From Bridget Jones Diary to the board game “Marrying Mr. Darcy,” from Austenland to Pride, Prejudice and Zombies, it is a truth universally acknowledged that Jane Austen’s 1813 masterpiece novel must be in want of another new adaptation. I don’t know if I could be described as an Austenian super fan — I certainly haven’t read all her novels — but I’m at least a serious nerd for her work who isn’t ashamed of listening to the 2005 Pride and Prejudice soundtrack while sewing myself historically-accurate early 19th century menswear. So, when my partner proposed seeing Charles Stuart Ross’ One Man Pride and Prejudice at the Vancouver Fringe Festival, his suggestion was met by an instantaneous, enthusiastic, “PLEASE.”
Charles Stuart Ross’s performance did not disappoint. The genre of the one man show, I think, gets a bad reputation — you imagine being held hostage by some guy monologuing his heart out at you for hours on end. Far from feeling under duress from a singular actor, when watching One Man Pride and Prejudice it was hard to believe Ross was playing every part. Not because of any elaborate costume change — the actor wore the same facsimile of a black Regency coat and breeches the entire show — but rather thanks to the dynamism of Ross’ performance as he flowed between one hilarious character to the next — each one as stuffy, British, and somehow undeniably lovable as the previous. Ross’ portrayal of each of Austen’s iconic characters were dead ringers: Jane was painfully perfect, Mrs. Bennett flapped across the stage, Mr. Collins was a crushingly awkward, snivelling creature, and Mr. Darcy — despite his rough exterior — was charming as ever. Not once in the course of the hour-long play did I feel lost as to where we were in the novel’s plot as Ross performed a sort of literary necromancy, bringing Austen’s characters and her world to life.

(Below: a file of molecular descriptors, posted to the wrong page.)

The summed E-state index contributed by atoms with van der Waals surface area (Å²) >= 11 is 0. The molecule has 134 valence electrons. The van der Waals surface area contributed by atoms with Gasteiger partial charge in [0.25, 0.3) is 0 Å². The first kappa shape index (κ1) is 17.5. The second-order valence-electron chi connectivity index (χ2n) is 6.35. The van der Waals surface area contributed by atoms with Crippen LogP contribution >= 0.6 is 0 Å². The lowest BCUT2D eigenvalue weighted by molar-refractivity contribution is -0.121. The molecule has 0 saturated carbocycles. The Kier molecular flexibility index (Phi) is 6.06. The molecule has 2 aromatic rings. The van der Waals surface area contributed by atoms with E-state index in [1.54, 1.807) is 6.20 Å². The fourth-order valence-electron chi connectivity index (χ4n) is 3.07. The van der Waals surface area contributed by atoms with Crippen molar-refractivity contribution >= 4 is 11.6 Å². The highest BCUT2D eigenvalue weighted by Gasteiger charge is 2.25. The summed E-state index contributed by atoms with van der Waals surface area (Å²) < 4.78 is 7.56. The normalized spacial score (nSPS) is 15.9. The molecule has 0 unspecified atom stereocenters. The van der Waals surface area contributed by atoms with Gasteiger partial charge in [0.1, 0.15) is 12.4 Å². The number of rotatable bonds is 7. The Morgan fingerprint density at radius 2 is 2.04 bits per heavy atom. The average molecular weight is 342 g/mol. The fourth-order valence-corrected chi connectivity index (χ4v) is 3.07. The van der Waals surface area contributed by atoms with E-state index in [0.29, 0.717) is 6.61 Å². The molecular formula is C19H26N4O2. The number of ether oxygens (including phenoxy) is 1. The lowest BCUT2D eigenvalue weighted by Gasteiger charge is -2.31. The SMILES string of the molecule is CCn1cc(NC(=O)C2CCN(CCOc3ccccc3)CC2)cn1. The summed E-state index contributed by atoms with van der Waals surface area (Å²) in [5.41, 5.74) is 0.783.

It is a truth universally acknowledged that while just about anyone can do an Austen adaptation, not all adaptations are created equal. I went into One Man Pride and Prejudice with some doubts — Would the play capture the spirit of the book? What would it look like to see a man perform what is considered a very significant work in the history of women’s literature? And finally, how could only one person tell the story of one of literature’s most famous romantic comedies? Yet, Charles Stuart Ross’ performance stood out against the pack of P&P adaptations — truly capturing the simultaneously ridiculous, hilarious, and deeply touching nature of Austen’s novel. By the end of the night, I came to the realisation that while a one man romantic comedy seems like it shouldn’t work, Ross’s One Man Pride and Prejudice doesn’t need a romantic interest to play against, as his one hour play is a story of the audience falling in love with him and the world he has created.